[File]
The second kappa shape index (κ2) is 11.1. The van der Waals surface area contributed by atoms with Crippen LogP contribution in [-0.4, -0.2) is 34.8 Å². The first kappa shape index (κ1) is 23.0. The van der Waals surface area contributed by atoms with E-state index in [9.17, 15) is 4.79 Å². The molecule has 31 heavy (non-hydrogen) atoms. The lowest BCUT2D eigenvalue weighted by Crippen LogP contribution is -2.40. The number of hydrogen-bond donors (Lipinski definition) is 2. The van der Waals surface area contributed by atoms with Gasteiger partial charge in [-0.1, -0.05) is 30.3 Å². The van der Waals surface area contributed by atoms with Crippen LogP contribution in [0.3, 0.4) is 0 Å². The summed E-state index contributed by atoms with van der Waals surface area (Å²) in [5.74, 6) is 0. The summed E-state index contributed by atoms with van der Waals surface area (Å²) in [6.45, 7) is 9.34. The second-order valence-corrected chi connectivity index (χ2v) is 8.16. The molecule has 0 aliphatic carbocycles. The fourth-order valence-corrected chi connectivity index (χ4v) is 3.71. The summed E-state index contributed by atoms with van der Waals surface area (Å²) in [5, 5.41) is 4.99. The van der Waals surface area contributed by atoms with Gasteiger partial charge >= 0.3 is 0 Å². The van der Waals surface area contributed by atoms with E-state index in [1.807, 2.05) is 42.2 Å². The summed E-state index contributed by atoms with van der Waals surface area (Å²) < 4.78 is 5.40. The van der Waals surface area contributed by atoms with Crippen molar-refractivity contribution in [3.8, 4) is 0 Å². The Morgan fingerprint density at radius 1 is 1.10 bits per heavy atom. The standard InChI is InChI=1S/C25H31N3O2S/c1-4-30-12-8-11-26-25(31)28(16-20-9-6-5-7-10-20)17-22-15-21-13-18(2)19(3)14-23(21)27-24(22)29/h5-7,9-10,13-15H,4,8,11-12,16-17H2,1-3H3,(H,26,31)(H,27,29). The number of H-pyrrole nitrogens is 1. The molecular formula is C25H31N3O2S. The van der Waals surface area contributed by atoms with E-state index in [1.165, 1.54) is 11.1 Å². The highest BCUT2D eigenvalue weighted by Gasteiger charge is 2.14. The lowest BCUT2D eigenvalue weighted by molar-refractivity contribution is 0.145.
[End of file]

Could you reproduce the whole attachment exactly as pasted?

The second kappa shape index (κ2) is 11.1. The van der Waals surface area contributed by atoms with Crippen LogP contribution in [-0.4, -0.2) is 34.8 Å². The first kappa shape index (κ1) is 23.0. The van der Waals surface area contributed by atoms with E-state index in [9.17, 15) is 4.79 Å². The molecule has 31 heavy (non-hydrogen) atoms. The lowest BCUT2D eigenvalue weighted by Crippen LogP contribution is -2.40. The number of hydrogen-bond donors (Lipinski definition) is 2. The van der Waals surface area contributed by atoms with Gasteiger partial charge in [-0.1, -0.05) is 30.3 Å². The van der Waals surface area contributed by atoms with Crippen LogP contribution in [0.3, 0.4) is 0 Å². The summed E-state index contributed by atoms with van der Waals surface area (Å²) in [5.74, 6) is 0. The summed E-state index contributed by atoms with van der Waals surface area (Å²) in [6.45, 7) is 9.34. The second-order valence-corrected chi connectivity index (χ2v) is 8.16. The molecule has 0 aliphatic carbocycles. The fourth-order valence-corrected chi connectivity index (χ4v) is 3.71. The summed E-state index contributed by atoms with van der Waals surface area (Å²) in [5, 5.41) is 4.99. The van der Waals surface area contributed by atoms with Gasteiger partial charge >= 0.3 is 0 Å². The van der Waals surface area contributed by atoms with E-state index in [1.807, 2.05) is 42.2 Å². The summed E-state index contributed by atoms with van der Waals surface area (Å²) < 4.78 is 5.40. The van der Waals surface area contributed by atoms with Crippen molar-refractivity contribution in [3.8, 4) is 0 Å². The Morgan fingerprint density at radius 1 is 1.10 bits per heavy atom. The standard InChI is InChI=1S/C25H31N3O2S/c1-4-30-12-8-11-26-25(31)28(16-20-9-6-5-7-10-20)17-22-15-21-13-18(2)19(3)14-23(21)27-24(22)29/h5-7,9-10,13-15H,4,8,11-12,16-17H2,1-3H3,(H,26,31)(H,27,29). The number of H-pyrrole nitrogens is 1. The molecular formula is C25H31N3O2S. The van der Waals surface area contributed by atoms with E-state index in [1.165, 1.54) is 11.1 Å². The highest BCUT2D eigenvalue weighted by Gasteiger charge is 2.14. The lowest BCUT2D eigenvalue weighted by molar-refractivity contribution is 0.145.